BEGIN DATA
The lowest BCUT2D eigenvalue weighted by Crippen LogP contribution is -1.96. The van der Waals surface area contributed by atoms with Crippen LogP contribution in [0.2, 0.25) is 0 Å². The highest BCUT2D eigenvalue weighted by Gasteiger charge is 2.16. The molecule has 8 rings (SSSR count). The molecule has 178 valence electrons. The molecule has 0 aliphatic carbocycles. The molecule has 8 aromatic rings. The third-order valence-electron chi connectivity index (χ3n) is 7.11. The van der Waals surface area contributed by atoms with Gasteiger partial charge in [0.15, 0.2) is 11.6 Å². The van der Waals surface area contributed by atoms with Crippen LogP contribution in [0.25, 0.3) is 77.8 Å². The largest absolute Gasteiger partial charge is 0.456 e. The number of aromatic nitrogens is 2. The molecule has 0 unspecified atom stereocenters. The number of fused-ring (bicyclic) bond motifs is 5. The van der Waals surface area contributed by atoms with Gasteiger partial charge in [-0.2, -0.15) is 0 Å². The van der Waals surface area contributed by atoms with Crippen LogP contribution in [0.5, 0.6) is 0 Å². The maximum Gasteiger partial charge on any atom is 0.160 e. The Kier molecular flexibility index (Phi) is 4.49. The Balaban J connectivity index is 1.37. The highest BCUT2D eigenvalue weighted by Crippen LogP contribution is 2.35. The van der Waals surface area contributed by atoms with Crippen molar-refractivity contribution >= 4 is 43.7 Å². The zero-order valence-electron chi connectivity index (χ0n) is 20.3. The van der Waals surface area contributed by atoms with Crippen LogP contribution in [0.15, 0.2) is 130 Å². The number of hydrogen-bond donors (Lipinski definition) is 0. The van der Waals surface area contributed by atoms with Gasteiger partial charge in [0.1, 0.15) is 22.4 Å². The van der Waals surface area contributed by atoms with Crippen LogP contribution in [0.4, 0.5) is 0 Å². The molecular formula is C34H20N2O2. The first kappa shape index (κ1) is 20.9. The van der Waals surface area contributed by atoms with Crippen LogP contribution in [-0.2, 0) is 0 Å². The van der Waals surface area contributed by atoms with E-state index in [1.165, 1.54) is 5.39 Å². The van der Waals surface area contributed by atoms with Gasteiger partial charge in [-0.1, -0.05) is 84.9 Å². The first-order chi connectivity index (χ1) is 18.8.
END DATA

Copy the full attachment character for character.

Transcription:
The lowest BCUT2D eigenvalue weighted by Crippen LogP contribution is -1.96. The van der Waals surface area contributed by atoms with Crippen LogP contribution in [0.2, 0.25) is 0 Å². The highest BCUT2D eigenvalue weighted by Gasteiger charge is 2.16. The molecule has 8 rings (SSSR count). The molecule has 178 valence electrons. The molecule has 0 aliphatic carbocycles. The molecule has 8 aromatic rings. The third-order valence-electron chi connectivity index (χ3n) is 7.11. The van der Waals surface area contributed by atoms with Gasteiger partial charge in [0.15, 0.2) is 11.6 Å². The van der Waals surface area contributed by atoms with Crippen LogP contribution in [0.25, 0.3) is 77.8 Å². The largest absolute Gasteiger partial charge is 0.456 e. The number of aromatic nitrogens is 2. The molecule has 0 unspecified atom stereocenters. The number of fused-ring (bicyclic) bond motifs is 5. The van der Waals surface area contributed by atoms with Gasteiger partial charge in [-0.2, -0.15) is 0 Å². The van der Waals surface area contributed by atoms with Crippen LogP contribution in [0.5, 0.6) is 0 Å². The maximum Gasteiger partial charge on any atom is 0.160 e. The Kier molecular flexibility index (Phi) is 4.49. The Balaban J connectivity index is 1.37. The highest BCUT2D eigenvalue weighted by Crippen LogP contribution is 2.35. The van der Waals surface area contributed by atoms with Crippen molar-refractivity contribution >= 4 is 43.7 Å². The zero-order valence-electron chi connectivity index (χ0n) is 20.3. The van der Waals surface area contributed by atoms with Crippen LogP contribution in [0.15, 0.2) is 130 Å². The number of hydrogen-bond donors (Lipinski definition) is 0. The van der Waals surface area contributed by atoms with Gasteiger partial charge in [0.1, 0.15) is 22.4 Å². The van der Waals surface area contributed by atoms with Crippen LogP contribution in [0.4, 0.5) is 0 Å². The molecular formula is C34H20N2O2. The first kappa shape index (κ1) is 20.9. The van der Waals surface area contributed by atoms with Crippen LogP contribution in [-0.2, 0) is 0 Å². The van der Waals surface area contributed by atoms with E-state index in [1.165, 1.54) is 5.39 Å². The van der Waals surface area contributed by atoms with Gasteiger partial charge in [-0.1, -0.05) is 84.9 Å². The first-order chi connectivity index (χ1) is 18.8.